I was a football fan once, for about three weeks.
Eleven years old, I spotted a set of NFL pencils at the drugstore and was immediately enchanted by the rainbow of colors beneath the slick plastic packaging.
I didn’t watch football. I disliked the mud, the unpleasant grunting, the nasty injuries and the way it made my father scream obscenities while I was trying to read Judy Blume. The point system seemed designed expressly to frighten away right-brainers like myself.
But, oh, those pristine pencils… Painted and printed in each team’s gleaming trademark colors, they looked to me like long, hexagonal jewels, and I fingered them with something approaching awe. In particular, I fell madly in love with the more glamorous color combinations: The Seahawks’ royal blue and sparkling silver, the Vikings’ rich purple and vibrant yellow, the Dolphins’ aqua green and coral orange and the 49ers’ regal red and glittering gold.
Who knew football could be so astoundingly pretty?
I began to see the sport with new eyes, noting the way different teams adorned themselves with bright stripes or dark shoulder patches to appear faster, meaner, bigger or simply (and I applauded them for it) more fashion-forward. Helmets contrasted gloriously with jersey cuffs. Belts — my god, belts! — matched socks. To me, the entire gridiron looked like an astroturf catwalk.
I told no one how I felt, figuring such an effeminate affinity for the game would get me mocked, chided and, quite possibly, doused in Lite beer by “real” football fans. The guys I knew, the ones who came over on weekends to fixate on our television and rant about good trades and bad calls, believed that football players were either beating the crap out of their opponents, or they were worthless — stylish pants notwithstanding.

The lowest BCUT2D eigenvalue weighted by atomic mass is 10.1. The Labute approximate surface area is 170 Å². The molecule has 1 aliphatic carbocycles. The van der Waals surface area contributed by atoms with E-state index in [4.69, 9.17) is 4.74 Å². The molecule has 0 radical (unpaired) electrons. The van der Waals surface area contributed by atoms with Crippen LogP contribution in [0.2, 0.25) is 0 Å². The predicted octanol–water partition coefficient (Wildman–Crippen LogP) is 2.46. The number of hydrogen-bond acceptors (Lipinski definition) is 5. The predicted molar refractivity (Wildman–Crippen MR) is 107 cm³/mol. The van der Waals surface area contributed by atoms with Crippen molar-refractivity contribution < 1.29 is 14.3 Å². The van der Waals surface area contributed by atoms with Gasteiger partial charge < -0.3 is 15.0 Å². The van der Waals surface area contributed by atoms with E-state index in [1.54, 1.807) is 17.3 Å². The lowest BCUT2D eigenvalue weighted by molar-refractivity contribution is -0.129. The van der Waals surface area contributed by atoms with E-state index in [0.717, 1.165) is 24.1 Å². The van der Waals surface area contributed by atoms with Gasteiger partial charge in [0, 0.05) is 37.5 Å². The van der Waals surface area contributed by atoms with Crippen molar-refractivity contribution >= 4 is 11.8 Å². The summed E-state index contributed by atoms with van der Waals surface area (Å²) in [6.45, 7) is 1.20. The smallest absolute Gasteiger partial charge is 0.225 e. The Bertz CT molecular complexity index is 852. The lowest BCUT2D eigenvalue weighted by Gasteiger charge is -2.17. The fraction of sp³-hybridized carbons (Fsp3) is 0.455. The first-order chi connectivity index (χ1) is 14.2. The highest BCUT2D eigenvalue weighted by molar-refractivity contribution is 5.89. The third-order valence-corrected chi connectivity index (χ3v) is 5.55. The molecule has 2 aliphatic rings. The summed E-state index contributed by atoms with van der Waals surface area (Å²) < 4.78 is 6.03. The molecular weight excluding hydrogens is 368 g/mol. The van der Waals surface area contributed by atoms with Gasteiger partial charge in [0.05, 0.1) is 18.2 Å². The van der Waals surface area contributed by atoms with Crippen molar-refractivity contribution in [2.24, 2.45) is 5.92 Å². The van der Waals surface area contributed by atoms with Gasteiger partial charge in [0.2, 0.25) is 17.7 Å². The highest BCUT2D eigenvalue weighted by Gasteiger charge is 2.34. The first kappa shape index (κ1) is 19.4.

But I learned something recently while listening to my husband and son engage in a testosterone-fueled squabble over the facemask color and jersey font for the custom-designed team on their Madden Football video game:
Even for a chest-thumping pastime like pigskin-chucking, outfits matter.
Men would rather we didn’t know it. They’re not especially proud of it. But why else would there be such excitement over all the new “throwback” jerseys, and such an outcry over the Vikings’ new oddly-striped uniforms — especially when fans ought to be decrying the team’s lousy record this season?
Why else would Home Depot team up with Glidden Paint online to let you decorate a digital bathroom in the Green Bay Packers’ drab green and mustard yellow? (I hope you won’t do this.)
Men are more visual-oriented creatures than women, so we shouldn’t laugh at them when footage of the San Diego Chargers — wearing their classic powder blue jerseys — makes them sigh out loud.
There’s evidence that the players themselves take their Sunday garb to heart: The Bengals, Buccaneers and Broncos all made it to or won their first Super Bowls shortly after adopting snazzy new uniforms, and the Cowboys have long considered their own dark blue jerseys “jinxed.”
Fashion terms abound in football: Yardage, buttonhook, clothesline. But ESPN.com’s Paul Lukas denies the connection.
“It has nothing to do with fashion,” insists Lukas, whose Uni Watch column — devoted to “the obsessive study of athletics aesthetics” — laments monochromatic uniforms, explains why purple should never appear on sports clothing and staunchly defends his heterosexuality. “It’s about documenting and maintaining the visual history of sports design, and about minutiae fetishism as its own reward.”
He can color the clothing obsession whatever shade he likes, but read between the yard lines this Sunday and you may come to the same shocking but satisfying conclusion I have:
That “man-to-man coverage” is actually guy-code for “Dude, check out the laces on the tight end’s pants.”